For most of my life, I’ve struggled to ‘get good’ at art. With a pencil and paper, trying to draw a figure in life-like movement has been frustratingly elusive for me. My sketches look blocky and stiff. Sure, the anatomy is solid and I can accurately chart the movement of the thoracic duct from the cisterna chyli to the commencement of the brachiocephalic vein, but ask me to display weight of a figure just standing against a wall? Uh…
Languages are the same. Long have I toiled, and often, at trying to raise my Japanese and Spanish skills to any level of competency above native speakers asking if I’ve suffered brain trauma. Often, I don’t mind my incompetence, just enjoying the process. Yet sometimes, I find myself wishing I could jump forward to the end result of fluency. I look at friends who can jump between languages mid-sentence with awe.
I think part of that comes from the very false notion that some people are good at certain things and not others. Is there a predisposition? Sure. The long limbs that make an amazing kickboxer will make a wrestler have to work twice as hard. But you can be what you want. You might have to work harder at it, but it is yours.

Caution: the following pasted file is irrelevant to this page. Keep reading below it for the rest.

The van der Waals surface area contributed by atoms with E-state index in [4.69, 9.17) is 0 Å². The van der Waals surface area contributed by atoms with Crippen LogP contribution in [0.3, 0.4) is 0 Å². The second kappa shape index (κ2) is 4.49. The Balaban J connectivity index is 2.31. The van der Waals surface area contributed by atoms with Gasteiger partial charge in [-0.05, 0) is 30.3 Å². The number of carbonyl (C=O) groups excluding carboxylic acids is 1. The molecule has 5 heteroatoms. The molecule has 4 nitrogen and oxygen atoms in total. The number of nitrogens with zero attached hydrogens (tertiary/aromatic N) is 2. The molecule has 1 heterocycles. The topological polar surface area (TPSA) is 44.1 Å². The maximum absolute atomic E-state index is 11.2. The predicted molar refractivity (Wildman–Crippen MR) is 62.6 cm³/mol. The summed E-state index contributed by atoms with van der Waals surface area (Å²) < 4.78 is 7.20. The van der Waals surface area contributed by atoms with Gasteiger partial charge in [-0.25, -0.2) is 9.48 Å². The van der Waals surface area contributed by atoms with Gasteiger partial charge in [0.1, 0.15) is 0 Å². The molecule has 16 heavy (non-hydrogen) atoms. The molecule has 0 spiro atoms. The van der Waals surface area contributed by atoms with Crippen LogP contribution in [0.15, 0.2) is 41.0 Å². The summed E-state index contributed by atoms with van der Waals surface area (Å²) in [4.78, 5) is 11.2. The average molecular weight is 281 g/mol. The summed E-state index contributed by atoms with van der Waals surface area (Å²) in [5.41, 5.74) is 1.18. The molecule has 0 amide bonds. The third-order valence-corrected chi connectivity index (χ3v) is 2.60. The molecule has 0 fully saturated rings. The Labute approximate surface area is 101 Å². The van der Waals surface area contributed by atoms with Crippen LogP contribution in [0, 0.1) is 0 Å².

So I plug away at my game. I study art and language in ways that are fun, not worrying about the optimal approach. Likewise, I play Final Fantasy 2. I gave up on min-maxing my party and instead just equipped what I wanted on who I wanted, and have played the game as I imagine it was intended. Thus far, it’s been terribly entertaining. I highly recommend it.
Video games aren’t just meant to be won. They are meant to be played. They are art. They are meant to be enjoyed. And there’s more to the enjoyment of a game than winning it.
Life isn’t all that different. Life isn’t meant to be won. Life is meant to be lived. Life is art. Life is meant to be enjoyed. And there’s more to enjoying life than winning it, than being ‘the best’ at it. Free yourself of constraints of the end result. Keep the goal and objective firmly in your mind, but focus on your next step, not your last step.